Whether you just bought your house or condo, or have owned it several years, Robert Irwin’s latest book, “Tips and Traps for New Home Owners,” will answer most of your questions after home purchase. Although it begins a little “soft” and “unfocused,” such as generally discussing insurance and refinancing, by the book’s conclusion it becomes highly focused, even with details such as recommending furnace brands.
Although home buyers and realty agents won’t be harmed by reading this book, it is aimed at new homeowners who have questions that often arise during ownership. Irwin, an experienced real estate broker and investor, as well as prolific realty book author, shares his expert advice on topics that homeowners often consider.
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For example, he emphasizes the criteria for determining whether home renovation is desirable and is likely to be profitable. Roof repairs, Irwin cautions, are advantageous and usually inexpensive whereas roof replacement is usually very expensive and won’t add much or any market value to the home.
On the topic of extensive and expensive renovations, the author explains why they usually don’t add as much market value as they cost. But then he hastens to suggest homeowners go ahead if they expect to stay in their home five years or longer.
One home upgrade that Irwin strongly opposes is in-ground swimming pools. He emphasizes the high cost and the cycle of how pool enjoyment usually declines after the first few years. Then he adds that pools rarely add as much market value as they cost.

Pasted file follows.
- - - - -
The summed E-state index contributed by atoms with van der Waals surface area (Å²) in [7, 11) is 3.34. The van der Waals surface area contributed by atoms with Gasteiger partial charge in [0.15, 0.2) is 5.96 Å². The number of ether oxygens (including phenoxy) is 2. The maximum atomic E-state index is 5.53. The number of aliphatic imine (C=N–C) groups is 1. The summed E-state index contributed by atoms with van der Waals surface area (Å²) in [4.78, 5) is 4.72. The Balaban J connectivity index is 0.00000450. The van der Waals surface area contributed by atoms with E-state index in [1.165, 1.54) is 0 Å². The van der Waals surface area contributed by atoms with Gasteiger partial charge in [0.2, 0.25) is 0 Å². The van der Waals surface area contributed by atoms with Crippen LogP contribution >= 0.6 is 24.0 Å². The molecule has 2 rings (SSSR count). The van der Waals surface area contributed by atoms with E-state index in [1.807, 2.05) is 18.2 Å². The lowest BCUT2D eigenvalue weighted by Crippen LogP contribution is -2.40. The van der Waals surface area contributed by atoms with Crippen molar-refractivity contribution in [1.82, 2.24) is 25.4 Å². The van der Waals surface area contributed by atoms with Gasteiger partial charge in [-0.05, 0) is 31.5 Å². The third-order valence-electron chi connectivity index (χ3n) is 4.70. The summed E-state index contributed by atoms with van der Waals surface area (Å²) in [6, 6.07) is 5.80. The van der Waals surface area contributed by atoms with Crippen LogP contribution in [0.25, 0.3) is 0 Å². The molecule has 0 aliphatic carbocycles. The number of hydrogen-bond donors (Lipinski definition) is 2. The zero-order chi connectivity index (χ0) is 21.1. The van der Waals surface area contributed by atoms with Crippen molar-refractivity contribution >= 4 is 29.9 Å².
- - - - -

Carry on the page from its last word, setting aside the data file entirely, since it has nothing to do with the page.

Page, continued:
The book’s second part is called “A home operating manual.” It goes into great detail with a before move-in checklist, extremely precise considerations for upgrading your home, and even a home maintenance schedule (which homeowners are certain to ignore). Frankly, this part of the book should have been in the beginning chapters.
Having read virtually all the Irwin real estate books, which must total 20 or more, as a book reviewer I can say this one is the most detailed. The author even discusses brand names of furnaces and built-in air conditioners he recommends (but he doesn’t name the bad ones).
Considerable emphasis is spent discussing outdated home components, such as plumbing and wiring, plus a substantial explanation about “popcorn ceilings” and how to handle them. This practical advice, based on the author’s extensive experience with his investment and personal residence properties, makes the book especially valuable.
Chapter topics include “How Much is Enough Insurance?” “When Should You Refinance?” “Can You Really Improve Your Home’s Value Through Renovation?” “Watching Out for Value Grabbers”; “Record Keeping and Tax Deductions for Homeowners”; “Tax Planning for When You Sell”; “Did You Pay Too Much?” “Surviving the Move”; “Upgrading Your Home”; and “Your Home Maintenance Schedule.” The superb Appendix “Tips When Renovating Your Home” is extremely valuable.
This “Instruction Manual for Home Owners” offers superb advice from an experienced professional realty investor and broker. It explains the most profitable and most unprofitable home ownership decisions. Although some home expenses become mandatory, such as replacing leaking galvanized pipes, the author warns which repairs won’t add any value to your home. On my scale of one to 10, this very complete homeowner guide rates a solid 10.
“Tips and Traps for New Home Owners,” by Robert Irwin (McGraw-Hill, New York), 2005, $14.95, 200 pages; Available in stock or by special order at local bookstores, public libraries and www.amazon.com.
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